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Windows Mobile 7.0: Microsoft’s Mobile Web Future depends on it (Part I)

Posted in Computing and Operating Systems, Mobile Computing by Manas Ganguly on October 11, 2010

WinMo 7.0 is more than just another version of the Windows Mobile OS.WinMo 7.0 will be central to Microsoft’s ability to re-invent itself into a Mobile 2.0 service business, where Google and Apple are making all the money. Presenting a five part series on Windows Mobile 7.0 and its long term influence on Microsoft’s overall strategy

The launch of Windows Phone 7 is a critically important event for Microsoft. Analysts have defined it as a “make or break” moment in the company’s history. This is in part because of the scale of opportunity as smartphones enter the mass market, but more significantly because the battle between Apple and Google is largely being fought in the mobile domain, where Microsoft has yet to play a real part. Given that the mobile phone is now the most prolific computing platform on the planet, it is essential that Microsoft grabs a significant share. Success in all aspects of the mobile market (devices, software and services) will be critical to Microsoft’s future if it is to successfully diversify from a software licence business to one specializing in hardware and services.

Expectations for Windows Phone 7 are uncharacteristically low for a Microsoft product. The platform is launching relatively late into a crowded market, follows the ill-fated launch of Microsoft’s Kin phone and software earlier in the year and Microsoft’s previous efforts in mobile were wholly out of step with market requirements.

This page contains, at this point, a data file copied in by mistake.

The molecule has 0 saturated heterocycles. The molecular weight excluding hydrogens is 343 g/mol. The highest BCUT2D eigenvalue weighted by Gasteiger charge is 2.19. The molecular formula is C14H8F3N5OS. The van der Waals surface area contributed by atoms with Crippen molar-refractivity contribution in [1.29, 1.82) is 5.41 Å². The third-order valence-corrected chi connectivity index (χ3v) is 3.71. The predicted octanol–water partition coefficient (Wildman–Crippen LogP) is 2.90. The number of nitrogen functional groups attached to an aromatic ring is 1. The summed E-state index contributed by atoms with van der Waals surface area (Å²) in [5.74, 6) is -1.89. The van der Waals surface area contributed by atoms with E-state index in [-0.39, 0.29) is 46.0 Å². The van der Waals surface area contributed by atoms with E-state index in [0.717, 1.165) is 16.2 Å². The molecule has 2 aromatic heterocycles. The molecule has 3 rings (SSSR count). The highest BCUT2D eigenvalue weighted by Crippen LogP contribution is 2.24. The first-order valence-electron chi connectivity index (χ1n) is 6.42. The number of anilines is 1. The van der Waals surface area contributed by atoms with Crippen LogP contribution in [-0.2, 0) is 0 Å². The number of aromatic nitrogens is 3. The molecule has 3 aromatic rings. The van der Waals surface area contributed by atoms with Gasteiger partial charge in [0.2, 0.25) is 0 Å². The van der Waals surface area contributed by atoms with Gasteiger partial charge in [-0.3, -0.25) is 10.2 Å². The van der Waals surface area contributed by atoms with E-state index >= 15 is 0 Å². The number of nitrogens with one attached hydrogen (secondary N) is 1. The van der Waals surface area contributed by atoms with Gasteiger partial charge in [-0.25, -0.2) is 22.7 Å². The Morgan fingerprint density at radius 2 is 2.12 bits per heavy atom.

Hardware specifications are far more tightly defined than previous versions of Microsoft’s mobile operating system. This rigid control of hardware design sees Microsoft moving closer to the vertically integrated model adopted by Apple and RIM, albeit using a range of manufacturing partners. Microsoft is restricting flexibility in how the platform can be deployed and customized in order to closely control the end-user experience and the “look and feel” of its own services. This is something that Google has not been able to master even as Android looks different in multiple versions of its OS. Microsoft’s tight leash on hardware design is a result of a careful examination of the factors behind Apple’s success as well as a deep understanding of the challenges in maintaining consistency of experience and time to market with a horizontal platform.

While Microsoft’s vertically integrated model for Hardware design may be great for the ubiquitous-ness of the WinMo experience at users level, the similarity of the devices means few operators will require more than one or two models. This means ten phones are competing for a small number of portfolio slots. That said, an unexpected opportunity has emerged in the second half of 2010 as high profile products suffer delays, in some cases caused by constrained supply of key components such as screens. This means that operators and distributors are seeking high-tier devices that can be delivered in reliable quantities.

Also important to consider is the fact that many operators are looking for a counter to Apple’s dominance at the high end. Whilst customization opportunities are limited with Windows Phone 7, it affords far greater scope for operator services than the iPhone.

Because of the hardware specifications, and especially the demands made by the software on the processor and memory, the phones launched in the near term will be high-end, expensive devices

The next part of this series will explore the software capabilities of Windows Mobile 7.0

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